When Are Estate Taxes Due?


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When someone dies, someone must take on the tasks of finalizing his or her estate. If the decedent had a will, this individual is the executor who is named in it. If the decedent died without a will, the probate court appoints someone to serve as the personal representative. He or she is ultimately responsible for paying any estate taxes that are due.
An estate tax or death tax is paid out of the decedentís estate after his or her passing.

Role of the Executor

The executor has many important jobs. He or she identifies the assets of the estate and safeguards them. He or she is responsible for notifying beneficiaries, heirs and known creditors of the decedent. He or she may also have to publish a public notification of the decedentís death and his or her appointment.

Filing of the Final Income Tax Return

The executor is also responsible for filing the decedentís final income tax return and for paying any taxes the decedent owes. The executor may be held personally liable if any underpayments are made to the Internal Revenue Service. He or she may be required to pay these taxes as well as penalties and interest if inaccurate information and underpayments are made to the Internal Revenue Service. This tax return covers the period between the beginning of the year until the date of the decedentís death during the same year. The return filing date is the same as for living taxpayers. If the decedent was married and filed jointly, the final return may cover the decedentís income and deductions until death and the surviving spouseís yearly amount of income and deductions.

Additionally, the executor may have to file the estateís income tax return. This return is necessary when the decedent owns holdings after his or her death that comprises the estate. The estate must account for any taxes that it owes the government. If the decedent had less than $600 worth of income, this tax return is not necessary.

Federal Estate Taxes

Federal estate taxes are only payable when the decedentís estate is sizable. At the time of publication, estates are only subject to the federal estate tax if they are valued at more than $5.49 million and then only to the amount that they exceed this figure. The estate tax rate may be up to 40 percent. These taxes are due when the executor files the estateís estate tax return. This is completed by filing Form 706. This form is due nine months after death. If the decedent made any sizable gifts, the excess over the gift tax exemption is re-figured to determine the appropriate amount of estate taxes.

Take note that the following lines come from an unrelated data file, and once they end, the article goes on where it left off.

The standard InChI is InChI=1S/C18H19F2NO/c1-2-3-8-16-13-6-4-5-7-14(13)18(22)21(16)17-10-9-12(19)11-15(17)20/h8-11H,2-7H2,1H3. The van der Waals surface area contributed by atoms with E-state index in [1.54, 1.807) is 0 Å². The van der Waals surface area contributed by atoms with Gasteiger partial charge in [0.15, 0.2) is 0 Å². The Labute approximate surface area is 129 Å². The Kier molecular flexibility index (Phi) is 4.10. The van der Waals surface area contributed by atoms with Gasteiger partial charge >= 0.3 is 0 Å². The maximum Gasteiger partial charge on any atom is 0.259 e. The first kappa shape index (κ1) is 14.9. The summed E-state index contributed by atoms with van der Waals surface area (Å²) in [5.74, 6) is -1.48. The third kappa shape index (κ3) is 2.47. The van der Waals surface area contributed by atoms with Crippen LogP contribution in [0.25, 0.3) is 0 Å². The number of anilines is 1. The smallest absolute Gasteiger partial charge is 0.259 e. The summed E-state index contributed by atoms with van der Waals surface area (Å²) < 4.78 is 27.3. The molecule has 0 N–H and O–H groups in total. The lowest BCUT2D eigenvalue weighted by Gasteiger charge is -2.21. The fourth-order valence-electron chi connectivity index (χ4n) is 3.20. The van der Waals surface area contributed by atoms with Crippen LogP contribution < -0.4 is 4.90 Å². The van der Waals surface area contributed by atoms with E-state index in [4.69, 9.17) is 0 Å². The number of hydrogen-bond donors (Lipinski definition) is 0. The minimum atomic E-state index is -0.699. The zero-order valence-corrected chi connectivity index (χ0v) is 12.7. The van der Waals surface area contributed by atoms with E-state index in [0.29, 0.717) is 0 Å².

Calculating Federal Estate Taxes

The estate tax is calculated from the decedentís gross estate. This includes the total value of the estate that takes into consideration the decedentís land, real estate, businesses, investments, bank accounts and other assets owned at the time of the decedentís death by the decedent.

The amount of life insurance is also added into the decedentís estate. However, if the beneficiary of the policy goes to the surviving spouse, this asset is not included in the decedentís estate as long as the surviving spouse is a citizen of the United States due to the unlimited marital deduction privilege.

Extensions

An extension for the federal estate tax return may provide an additional six months. A 3-month extension is often granted if the amount of estate tax that the estate owes is more than the money in the estate. This extension allows for the payment of estate taxes one year after the decedentís death instead of the typical 9-month timeframe. This additional time allows the executor to liquidate other assets in order to generate the funds necessary to pay the total amount of estate taxes due. Other extensions may grant an additional year to extend the amount of time to pay, up to a maximum of 10 years. The executor may have to establish undue hardship or a reasonable cause to justify why the tax was not made in a timely manner.

Legal Assistance

Due to the risk that an executor has if any mistakes are made, it is important that he or she seek competent assistance. This may include hiring an accountant to handle the filing of tax returns. He or she may also consult with a financial advisor for assistance. These steps may help reduce taxes due on the estate or to clarify if any estate taxes are due.
A probate lawyer may also be consulted for assistance with the final expenses, debt payments and distributions to beneficiaries. A lawyer can explain the executorís legal duties and responsibilities to avoid any possible problems.

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Disclaimer: While every effort has been made to ensure the accuracy of this publication, it is not intended to provide legal advice as individual situations will differ and should be discussed with an expert and/or lawyer.

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